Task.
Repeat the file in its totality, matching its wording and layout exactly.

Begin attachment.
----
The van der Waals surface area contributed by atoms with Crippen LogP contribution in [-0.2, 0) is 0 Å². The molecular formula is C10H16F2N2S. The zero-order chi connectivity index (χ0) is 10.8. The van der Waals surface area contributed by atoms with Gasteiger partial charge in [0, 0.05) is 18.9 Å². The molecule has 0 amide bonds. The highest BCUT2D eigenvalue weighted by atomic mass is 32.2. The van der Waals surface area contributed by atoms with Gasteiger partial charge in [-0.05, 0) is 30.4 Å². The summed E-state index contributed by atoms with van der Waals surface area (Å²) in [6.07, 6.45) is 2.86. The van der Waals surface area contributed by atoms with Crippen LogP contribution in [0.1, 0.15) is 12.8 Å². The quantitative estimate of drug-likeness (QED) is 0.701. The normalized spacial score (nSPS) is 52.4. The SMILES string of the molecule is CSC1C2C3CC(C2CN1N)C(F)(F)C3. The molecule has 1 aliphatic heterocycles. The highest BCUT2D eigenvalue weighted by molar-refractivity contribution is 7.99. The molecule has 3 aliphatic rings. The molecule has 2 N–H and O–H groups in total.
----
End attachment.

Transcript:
The van der Waals surface area contributed by atoms with Crippen LogP contribution in [-0.2, 0) is 0 Å². The molecular formula is C10H16F2N2S. The zero-order chi connectivity index (χ0) is 10.8. The van der Waals surface area contributed by atoms with Gasteiger partial charge in [0, 0.05) is 18.9 Å². The molecule has 0 amide bonds. The highest BCUT2D eigenvalue weighted by atomic mass is 32.2. The van der Waals surface area contributed by atoms with Gasteiger partial charge in [-0.05, 0) is 30.4 Å². The summed E-state index contributed by atoms with van der Waals surface area (Å²) in [6.07, 6.45) is 2.86. The van der Waals surface area contributed by atoms with Crippen LogP contribution in [0.1, 0.15) is 12.8 Å². The quantitative estimate of drug-likeness (QED) is 0.701. The normalized spacial score (nSPS) is 52.4. The SMILES string of the molecule is CSC1C2C3CC(C2CN1N)C(F)(F)C3. The molecule has 1 aliphatic heterocycles. The highest BCUT2D eigenvalue weighted by molar-refractivity contribution is 7.99. The molecule has 3 aliphatic rings. The molecule has 2 N–H and O–H groups in total.